In home care in the United States is a topic of much concern and speculation. At the moment, according to a study by the AARP, there are approximately 44 million family caregivers in the country right now. Most of these men and women are caring for aging parents, but they are also looking after disabled adults and children.
The demand for professional home care is increasing and the industry is expected to be the greatest job creator through 2020, adding more than 2.5 million workers to the industry. However, that increase was already supposed to have started in 2015, but there has actually been a decrease in these in home care workers.
Which brings up an interesting topic about in home care from another region of the world: Japan.
As noted in the article, In-home care patients reach record high in Japan at 156,400 a day, survey shows, published on Japan Times:
“In 2014, the estimated number of patients receiving care from doctors who visited their home on a regular basis increased 1.7-fold. In particular, patients receiving regular visits from dentists jumped 2.6-fold.
The survey was conducted in October 2014 and involved some 13,500 medical institutions. The ministry used the survey responses to estimate the nationwide total.”
While Japan has more of its citizens receiving direct medical care at home, including dental visits, the increase there has highlighted some challenges that this country will face in the near future and how the United States may have to deal with its own impending crisis in the future.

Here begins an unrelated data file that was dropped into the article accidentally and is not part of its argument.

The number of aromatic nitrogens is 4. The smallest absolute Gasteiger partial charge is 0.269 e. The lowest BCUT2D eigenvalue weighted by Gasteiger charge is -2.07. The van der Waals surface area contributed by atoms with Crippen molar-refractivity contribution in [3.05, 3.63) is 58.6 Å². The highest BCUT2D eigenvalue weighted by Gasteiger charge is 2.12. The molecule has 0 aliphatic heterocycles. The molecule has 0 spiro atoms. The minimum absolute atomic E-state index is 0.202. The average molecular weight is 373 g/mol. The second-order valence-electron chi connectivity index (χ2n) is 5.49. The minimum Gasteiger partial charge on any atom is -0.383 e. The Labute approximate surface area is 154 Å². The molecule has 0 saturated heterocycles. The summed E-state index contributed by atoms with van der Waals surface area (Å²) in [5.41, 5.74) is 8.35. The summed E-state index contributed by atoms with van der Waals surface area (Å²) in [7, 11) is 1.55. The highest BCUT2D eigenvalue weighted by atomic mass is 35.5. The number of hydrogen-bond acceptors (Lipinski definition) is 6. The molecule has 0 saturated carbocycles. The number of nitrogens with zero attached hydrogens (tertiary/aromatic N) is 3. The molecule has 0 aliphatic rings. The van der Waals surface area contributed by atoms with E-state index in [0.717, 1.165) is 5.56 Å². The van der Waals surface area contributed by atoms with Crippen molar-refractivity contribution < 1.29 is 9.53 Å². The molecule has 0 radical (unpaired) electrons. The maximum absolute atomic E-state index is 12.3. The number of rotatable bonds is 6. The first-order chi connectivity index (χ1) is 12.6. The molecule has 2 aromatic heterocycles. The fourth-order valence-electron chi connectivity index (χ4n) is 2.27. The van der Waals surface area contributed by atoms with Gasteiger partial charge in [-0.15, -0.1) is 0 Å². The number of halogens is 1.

In the United States, the ‘Baby Boomer’ generation are the men and women born shortly after World War II through the mid-1960s. Those men and women are now approaching their 70s, or retirement age and as the median age of the country increases, it means there’s going to be an increased demand for not only quality medical care for these seniors, but also for in home care.
The United States has, for much of its modern history, been an innovator in many aspects of medical care, but it may also be able to learn about improved strategies to help its aging population from other nations. Japan, for example, has noted the cost savings that in home care offers and while many in the U.S. have also highlighted this fact, the federal government set in motion a 14 percent cut in Medicaid reimbursement for home care to help pay for the Affordable Care Act in 2010.
There may be lessons to learn from other regions of the world when it comes to in home care.
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